DOJ has submitted what it claims is an explanation for why it materially misstated facts to Reggie Walton in discussions about destroying phone dragnet data. (See this post and this post for background.)
As you recall, Walton had read EFF’s emails closely enough to realize that EFF had asked Civil Division lawyers why they had claimed there was no protection order when they believed they had one.
A review of the E-mail Correspondence indicates that as early as February 26, 2014, the day after the government filed its February 25 Motion, the plaintiffs in Jewel and First Unitarian indeed sought to clarify why the preservation orders in Jewel and Shubert were not referenced in that motion. E-mail Correspondence at 6-7. The Court’s review of the E-mail Correspondence suggests that the DOJ attorneys may have perceived the preservation orders in Jewel and Shubert to be immaterial to the February 25 Motion because the metadata at issue in those cases was collected under what DOJ referred to as the “President’s Surveillance Program” (i.e., collection pursuant to executive authority), as opposed to having been collected under Section 215 pursuant to FISC orders — a proposition with which plaintiffs’ counsel disagreed. Id at 4. As this Court noted in the March 12 Order and Opinion, it is ultimately up to the Northern District of California, rather than the FISC, to determine what BR metadata is relevant to the litigation pending before the court.
As the government is well aware, it has a heightened duty of candor to the Court in ex parte procedings. See MODEL RULES OF PROF’L CONDUCT R. 3.3(d) (2013). Regardless of the government’s perception of the materiality of the preservation orders in Jewel andShubert to its February 25 Motion, the government was on notice, as of February 26, 2014, that the plaintiffs in Jewel and First Unitarian believed that orders issued by the District Court for the Northern District of California required the preservation of the FISA telephony metadata at issue in the government’s February 25 Motion. E-mail Correspondence at 6-7. The fact that the plaintiffs had this understanding of the preservation orders–even if the government had a contrary understanding–was material to the FISC’s consideration of the February 25 Motion. The materiality of that fact is evidenced by the Court’s statement, based on the information provided by the government in the February 25 Motion, that “there is no indication that nay of the plaintiffs have sought discovery of this information or made any effort to have it preserved.” March 7 Opinion and Order at 8-9.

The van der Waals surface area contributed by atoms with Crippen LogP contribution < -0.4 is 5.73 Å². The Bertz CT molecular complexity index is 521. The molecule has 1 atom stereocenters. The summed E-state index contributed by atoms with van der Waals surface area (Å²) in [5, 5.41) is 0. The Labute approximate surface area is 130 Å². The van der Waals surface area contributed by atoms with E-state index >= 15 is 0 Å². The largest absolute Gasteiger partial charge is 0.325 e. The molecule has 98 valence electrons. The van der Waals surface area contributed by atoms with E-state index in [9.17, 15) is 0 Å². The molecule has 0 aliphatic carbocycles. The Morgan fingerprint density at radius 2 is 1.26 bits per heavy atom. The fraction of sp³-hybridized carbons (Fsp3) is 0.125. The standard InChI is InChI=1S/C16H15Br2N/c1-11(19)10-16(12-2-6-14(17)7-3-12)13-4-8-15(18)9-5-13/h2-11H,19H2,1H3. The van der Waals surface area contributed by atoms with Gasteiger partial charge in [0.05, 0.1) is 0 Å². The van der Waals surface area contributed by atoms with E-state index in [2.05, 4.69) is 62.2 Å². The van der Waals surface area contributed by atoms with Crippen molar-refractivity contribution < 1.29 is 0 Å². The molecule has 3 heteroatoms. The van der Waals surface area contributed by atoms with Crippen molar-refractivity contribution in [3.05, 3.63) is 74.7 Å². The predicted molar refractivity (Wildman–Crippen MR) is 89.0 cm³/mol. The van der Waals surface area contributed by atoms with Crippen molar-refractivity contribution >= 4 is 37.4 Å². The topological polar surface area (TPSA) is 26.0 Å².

The government, upon learning this information, should have made the FISC aware of the preservation orders and of the plaintiffs’ understanding of their scopre, regardless of whether the plaintiffs had made a “specific request” that the FISC be so advised. Not only did the government fail to do so, but the E-mail Correspondence suggests that on February 28, 2014, the government sought to dissuade plaintiffs’ counsel from immediately raising this issue with the FISC or the Northern District of California. E-mail Correspondence at 5.
DOJ’s excuse for not telling Walton EFF believed they had a protection order is roughly as follows:
1. Notwithstanding a past comment about preservation orders in the matters before Judge Walton, the government claims EFF’s suits are unrelated to the phone dragnet.
[T]he Government has always understood [EFF’s suits] to be limited to certain presidentially authorized intelligence collection activities outside FISA, the Government did not identify those lawsuits, nor the preservation order issued therein, in its Motion for the Second Amendment to Primary Order filed in the above-captioned Docket number on February 25, 2014. For the same reasons, the Government did not notify this Court of its receipt of plaintiffs’ counsel’s February 26, 2014, e-mail.
Note, to sustain this claim, the government withheld both the state secrets declarations that clearly invoke the FISC-authorized dragnets as part of the litigation, even though the government’s protection order invokes it repeatedly, as well as Vaughn Walker’s preservation order which is broader than DOJ’s own preservation plan. Thus, they don’t give Walton the things he needs to be able to assess whether DOJ’s actions in this matter were remotely reasonable.